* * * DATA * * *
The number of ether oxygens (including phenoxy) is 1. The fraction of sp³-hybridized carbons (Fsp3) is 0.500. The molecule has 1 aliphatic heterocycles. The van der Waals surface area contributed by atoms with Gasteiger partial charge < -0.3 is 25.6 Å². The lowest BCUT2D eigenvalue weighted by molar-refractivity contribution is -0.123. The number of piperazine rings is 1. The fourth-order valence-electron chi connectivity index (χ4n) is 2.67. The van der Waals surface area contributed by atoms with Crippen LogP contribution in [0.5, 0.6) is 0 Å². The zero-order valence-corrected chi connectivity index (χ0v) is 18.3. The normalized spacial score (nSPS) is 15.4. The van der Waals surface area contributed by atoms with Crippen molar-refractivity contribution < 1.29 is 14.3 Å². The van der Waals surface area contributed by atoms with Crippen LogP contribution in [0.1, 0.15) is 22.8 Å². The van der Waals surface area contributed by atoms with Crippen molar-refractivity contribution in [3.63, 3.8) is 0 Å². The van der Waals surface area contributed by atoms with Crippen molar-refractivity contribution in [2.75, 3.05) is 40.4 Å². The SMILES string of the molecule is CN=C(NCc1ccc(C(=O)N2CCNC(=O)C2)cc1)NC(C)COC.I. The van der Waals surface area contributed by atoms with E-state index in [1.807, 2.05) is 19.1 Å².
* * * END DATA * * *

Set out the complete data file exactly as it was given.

The number of ether oxygens (including phenoxy) is 1. The fraction of sp³-hybridized carbons (Fsp3) is 0.500. The molecule has 1 aliphatic heterocycles. The van der Waals surface area contributed by atoms with Gasteiger partial charge < -0.3 is 25.6 Å². The lowest BCUT2D eigenvalue weighted by molar-refractivity contribution is -0.123. The number of piperazine rings is 1. The fourth-order valence-electron chi connectivity index (χ4n) is 2.67. The van der Waals surface area contributed by atoms with Crippen LogP contribution in [0.5, 0.6) is 0 Å². The zero-order valence-corrected chi connectivity index (χ0v) is 18.3. The normalized spacial score (nSPS) is 15.4. The van der Waals surface area contributed by atoms with Crippen molar-refractivity contribution < 1.29 is 14.3 Å². The van der Waals surface area contributed by atoms with Crippen LogP contribution in [0.1, 0.15) is 22.8 Å². The van der Waals surface area contributed by atoms with Crippen molar-refractivity contribution in [3.63, 3.8) is 0 Å². The van der Waals surface area contributed by atoms with Crippen molar-refractivity contribution in [2.75, 3.05) is 40.4 Å². The SMILES string of the molecule is CN=C(NCc1ccc(C(=O)N2CCNC(=O)C2)cc1)NC(C)COC.I. The van der Waals surface area contributed by atoms with E-state index in [1.807, 2.05) is 19.1 Å².